Student blog by Abbey Marino, sociology major and TU Global Scholar
With tears in my eyes, I looked over the city of Bangkok from a descending aircraft. Still thousands of feet up, my mind swirled with endless possibilities of what could go wrong in the coming months. Five months later, looking down over the same skyline, tears filled my eyes once more as I reflected on the time passed and the personal growth taken place.
It is said that one will never be completely at home again when he or she loves people in more than one place. I thought I had experienced this after moving from my hometown of St. Louis to attend college in Tulsa, Oklahoma. But now my heart is stretched even thinner, loving friends not only from all regions of the United States but also from Thailand and other parts of the world.
Tulsa and Thailand are entirely different places; however, their similarities lie in the coffee shops I’ve discovered, museums I’ve visited, nature paths I’ve hiked and friends I’ve met along the way. Both are full of humans living their lives, forming relationships and experiencing culture. Thai and American citizens alike face economic difficulty and barriers to health care access. Both are also privy to financial prosperity and successful medical treatment.
While shadowing an M.D. in rural Thailand, I met a man whose perspective, predicament and pallor astounded me. This man’s name is Dieow, and through him, I was given a chance to witness true strength. His story served as inspiration for my first published piece of writing. His life’s motto, “It is better to be strong than healthy” reminded me that the hands we are dealt are only as dire as our outlook allows them to be. Beyond that, Dieow’s tale reminds me there is always room for progress.
Thailand boasts universal healthcare coverage. In comparison to many other countries where access is not guaranteed, its system is admirable. It has its cracks though, and Dieow is in the process of slipping through them. Requiring a lifesaving medical procedure that is within reach but an unaffordable commute away, this impoverished man is left to his fate. Rather than responding with bitterness, Dieow is living his last months in a state of gratitude, appreciating the time he has been given to enjoy the company of his visitors and loved ones. His contentment and appreciation for life have stuck with me and are only two of the many lessons I’ve learned from my studies abroad.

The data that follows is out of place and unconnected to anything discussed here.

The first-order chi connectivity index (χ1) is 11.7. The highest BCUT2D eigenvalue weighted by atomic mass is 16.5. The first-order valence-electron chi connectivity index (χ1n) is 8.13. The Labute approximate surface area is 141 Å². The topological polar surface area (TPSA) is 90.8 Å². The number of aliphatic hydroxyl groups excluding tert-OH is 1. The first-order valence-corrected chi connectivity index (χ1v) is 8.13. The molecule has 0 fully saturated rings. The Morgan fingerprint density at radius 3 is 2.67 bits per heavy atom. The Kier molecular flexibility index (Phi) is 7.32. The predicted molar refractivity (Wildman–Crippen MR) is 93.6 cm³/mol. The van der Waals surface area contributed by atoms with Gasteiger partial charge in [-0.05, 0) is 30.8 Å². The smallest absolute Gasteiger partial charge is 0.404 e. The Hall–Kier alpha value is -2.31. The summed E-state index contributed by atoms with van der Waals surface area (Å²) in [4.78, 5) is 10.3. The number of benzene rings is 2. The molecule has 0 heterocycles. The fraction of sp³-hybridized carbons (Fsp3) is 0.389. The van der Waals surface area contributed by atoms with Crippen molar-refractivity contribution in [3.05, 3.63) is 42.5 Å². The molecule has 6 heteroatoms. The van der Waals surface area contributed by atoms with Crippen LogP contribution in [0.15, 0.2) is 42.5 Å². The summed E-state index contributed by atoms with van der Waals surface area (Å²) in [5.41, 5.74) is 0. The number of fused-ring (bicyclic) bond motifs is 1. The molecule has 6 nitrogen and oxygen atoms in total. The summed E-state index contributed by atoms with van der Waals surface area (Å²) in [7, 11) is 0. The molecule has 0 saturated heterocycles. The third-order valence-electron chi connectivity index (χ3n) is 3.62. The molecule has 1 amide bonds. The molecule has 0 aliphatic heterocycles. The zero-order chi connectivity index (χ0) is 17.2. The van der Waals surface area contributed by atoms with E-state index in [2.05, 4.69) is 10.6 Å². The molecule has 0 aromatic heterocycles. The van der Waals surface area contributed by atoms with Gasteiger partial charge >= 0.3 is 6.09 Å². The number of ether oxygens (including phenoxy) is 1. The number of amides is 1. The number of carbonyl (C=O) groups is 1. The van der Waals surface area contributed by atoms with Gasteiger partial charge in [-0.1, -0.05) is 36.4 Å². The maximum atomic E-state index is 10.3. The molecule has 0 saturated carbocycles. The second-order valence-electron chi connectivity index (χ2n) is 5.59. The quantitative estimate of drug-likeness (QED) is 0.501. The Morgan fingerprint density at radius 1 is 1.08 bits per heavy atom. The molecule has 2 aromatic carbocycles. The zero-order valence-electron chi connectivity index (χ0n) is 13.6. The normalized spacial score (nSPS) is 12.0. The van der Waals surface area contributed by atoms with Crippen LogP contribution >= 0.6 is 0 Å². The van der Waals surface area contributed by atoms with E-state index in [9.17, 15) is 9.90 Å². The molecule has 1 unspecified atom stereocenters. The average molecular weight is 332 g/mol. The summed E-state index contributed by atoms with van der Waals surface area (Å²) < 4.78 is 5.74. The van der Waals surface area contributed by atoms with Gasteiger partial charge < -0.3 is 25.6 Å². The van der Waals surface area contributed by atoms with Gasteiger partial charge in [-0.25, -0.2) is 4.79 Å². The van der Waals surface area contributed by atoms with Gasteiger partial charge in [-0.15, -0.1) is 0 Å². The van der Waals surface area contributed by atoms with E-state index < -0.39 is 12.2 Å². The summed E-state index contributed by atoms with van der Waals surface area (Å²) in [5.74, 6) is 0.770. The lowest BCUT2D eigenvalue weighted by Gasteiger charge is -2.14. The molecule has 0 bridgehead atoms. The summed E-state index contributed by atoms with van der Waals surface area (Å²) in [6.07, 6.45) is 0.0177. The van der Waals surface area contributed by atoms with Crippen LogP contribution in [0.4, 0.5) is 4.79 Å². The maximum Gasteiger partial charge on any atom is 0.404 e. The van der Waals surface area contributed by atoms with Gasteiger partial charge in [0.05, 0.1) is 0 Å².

Dieow also taught me about impermanence. This life is full of beauty, yet I’ve often found myself too rushed to enjoy it. The fast-paced ambition of western society, though stimulating and rewarding, leaves little time to breathe in life’s moments. Studying abroad helped me see the worth in enjoying the steps along the way. Above anything, though, this semester introduced me to myself. By leaving all of my comforts and people behind, I was forced to spend time alone, reflecting on who I am outside of that context. Returning from abroad I feel more autonomous than ever before.
Without the University of Tulsa’s Global Scholars Program, I may never have found the courage to venture to the other side of the world. The education and experiences I’ve been granted as a member of this program have opened my eyes to the challenges and benefits of a globalized society. My perspective embarking on my final year of college is entirely different from when I arrived. I have both the Global Scholars program and Sociology Department to thank for providing me with opportunities to become aware, engage in global dialogue and converse with individuals from many walks of life.
As I’ve traveled, my cultural competence has grown, and I’ve become aware of what little I know and how much more there is to learn. I hope to set out on a life of learning and adventure, gaining perspective through individuals and their stories along the way.